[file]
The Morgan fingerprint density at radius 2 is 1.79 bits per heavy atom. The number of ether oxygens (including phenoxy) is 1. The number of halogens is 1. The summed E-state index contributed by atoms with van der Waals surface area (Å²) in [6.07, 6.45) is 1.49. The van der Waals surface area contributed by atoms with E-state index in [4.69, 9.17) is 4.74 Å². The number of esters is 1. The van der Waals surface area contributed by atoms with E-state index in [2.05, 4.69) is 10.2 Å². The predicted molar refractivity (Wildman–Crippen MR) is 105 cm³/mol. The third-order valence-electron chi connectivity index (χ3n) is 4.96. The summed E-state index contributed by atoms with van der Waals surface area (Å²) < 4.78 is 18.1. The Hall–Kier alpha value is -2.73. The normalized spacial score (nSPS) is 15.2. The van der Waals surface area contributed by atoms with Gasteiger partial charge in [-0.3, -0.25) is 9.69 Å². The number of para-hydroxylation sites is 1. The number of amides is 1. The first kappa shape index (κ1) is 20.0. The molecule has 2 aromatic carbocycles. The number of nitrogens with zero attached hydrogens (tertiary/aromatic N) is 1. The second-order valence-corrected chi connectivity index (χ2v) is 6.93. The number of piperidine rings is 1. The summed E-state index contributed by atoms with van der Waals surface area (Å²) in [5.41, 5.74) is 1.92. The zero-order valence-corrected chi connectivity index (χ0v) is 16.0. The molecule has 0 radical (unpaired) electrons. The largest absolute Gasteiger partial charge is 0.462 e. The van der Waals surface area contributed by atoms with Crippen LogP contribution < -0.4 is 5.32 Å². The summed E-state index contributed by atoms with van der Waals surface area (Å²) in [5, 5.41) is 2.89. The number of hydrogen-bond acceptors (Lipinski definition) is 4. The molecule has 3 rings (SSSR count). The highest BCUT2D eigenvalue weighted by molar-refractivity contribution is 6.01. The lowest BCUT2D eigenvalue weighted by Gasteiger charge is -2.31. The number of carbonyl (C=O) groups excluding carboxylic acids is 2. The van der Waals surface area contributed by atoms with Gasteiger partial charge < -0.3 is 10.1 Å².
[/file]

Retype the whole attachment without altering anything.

The Morgan fingerprint density at radius 2 is 1.79 bits per heavy atom. The number of ether oxygens (including phenoxy) is 1. The number of halogens is 1. The summed E-state index contributed by atoms with van der Waals surface area (Å²) in [6.07, 6.45) is 1.49. The van der Waals surface area contributed by atoms with E-state index in [4.69, 9.17) is 4.74 Å². The number of esters is 1. The van der Waals surface area contributed by atoms with E-state index in [2.05, 4.69) is 10.2 Å². The predicted molar refractivity (Wildman–Crippen MR) is 105 cm³/mol. The third-order valence-electron chi connectivity index (χ3n) is 4.96. The summed E-state index contributed by atoms with van der Waals surface area (Å²) < 4.78 is 18.1. The Hall–Kier alpha value is -2.73. The normalized spacial score (nSPS) is 15.2. The van der Waals surface area contributed by atoms with Gasteiger partial charge in [-0.3, -0.25) is 9.69 Å². The number of para-hydroxylation sites is 1. The number of amides is 1. The first kappa shape index (κ1) is 20.0. The molecule has 2 aromatic carbocycles. The number of nitrogens with zero attached hydrogens (tertiary/aromatic N) is 1. The second-order valence-corrected chi connectivity index (χ2v) is 6.93. The number of piperidine rings is 1. The summed E-state index contributed by atoms with van der Waals surface area (Å²) in [5.41, 5.74) is 1.92. The zero-order valence-corrected chi connectivity index (χ0v) is 16.0. The molecule has 0 radical (unpaired) electrons. The largest absolute Gasteiger partial charge is 0.462 e. The van der Waals surface area contributed by atoms with Crippen LogP contribution < -0.4 is 5.32 Å². The summed E-state index contributed by atoms with van der Waals surface area (Å²) in [5, 5.41) is 2.89. The number of hydrogen-bond acceptors (Lipinski definition) is 4. The molecule has 3 rings (SSSR count). The highest BCUT2D eigenvalue weighted by molar-refractivity contribution is 6.01. The lowest BCUT2D eigenvalue weighted by Gasteiger charge is -2.31. The number of carbonyl (C=O) groups excluding carboxylic acids is 2. The van der Waals surface area contributed by atoms with Gasteiger partial charge < -0.3 is 10.1 Å².